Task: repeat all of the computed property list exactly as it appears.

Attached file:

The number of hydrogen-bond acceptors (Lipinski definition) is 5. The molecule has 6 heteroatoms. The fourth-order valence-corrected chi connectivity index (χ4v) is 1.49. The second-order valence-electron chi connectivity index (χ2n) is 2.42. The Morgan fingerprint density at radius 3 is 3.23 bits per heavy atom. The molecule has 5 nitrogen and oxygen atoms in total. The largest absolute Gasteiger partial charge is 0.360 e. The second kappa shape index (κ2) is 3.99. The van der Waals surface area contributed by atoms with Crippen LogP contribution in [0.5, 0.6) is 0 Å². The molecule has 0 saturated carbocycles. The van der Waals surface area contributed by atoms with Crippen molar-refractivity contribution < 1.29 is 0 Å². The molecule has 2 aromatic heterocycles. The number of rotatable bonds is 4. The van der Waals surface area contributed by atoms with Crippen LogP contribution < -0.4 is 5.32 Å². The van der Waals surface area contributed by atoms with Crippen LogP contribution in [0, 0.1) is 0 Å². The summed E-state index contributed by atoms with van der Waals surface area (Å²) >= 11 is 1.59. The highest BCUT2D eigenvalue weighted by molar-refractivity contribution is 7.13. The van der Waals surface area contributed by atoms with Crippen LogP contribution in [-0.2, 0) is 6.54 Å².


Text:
The number of hydrogen-bond acceptors (Lipinski definition) is 5. The molecule has 6 heteroatoms. The fourth-order valence-corrected chi connectivity index (χ4v) is 1.49. The second-order valence-electron chi connectivity index (χ2n) is 2.42. The Morgan fingerprint density at radius 3 is 3.23 bits per heavy atom. The molecule has 5 nitrogen and oxygen atoms in total. The largest absolute Gasteiger partial charge is 0.360 e. The second kappa shape index (κ2) is 3.99. The van der Waals surface area contributed by atoms with Crippen LogP contribution in [0.5, 0.6) is 0 Å². The molecule has 0 saturated carbocycles. The van der Waals surface area contributed by atoms with Crippen molar-refractivity contribution < 1.29 is 0 Å². The molecule has 2 aromatic heterocycles. The number of rotatable bonds is 4. The van der Waals surface area contributed by atoms with Crippen LogP contribution < -0.4 is 5.32 Å². The van der Waals surface area contributed by atoms with Crippen LogP contribution in [0, 0.1) is 0 Å². The summed E-state index contributed by atoms with van der Waals surface area (Å²) >= 11 is 1.59. The highest BCUT2D eigenvalue weighted by molar-refractivity contribution is 7.13. The van der Waals surface area contributed by atoms with Crippen LogP contribution in [-0.2, 0) is 6.54 Å².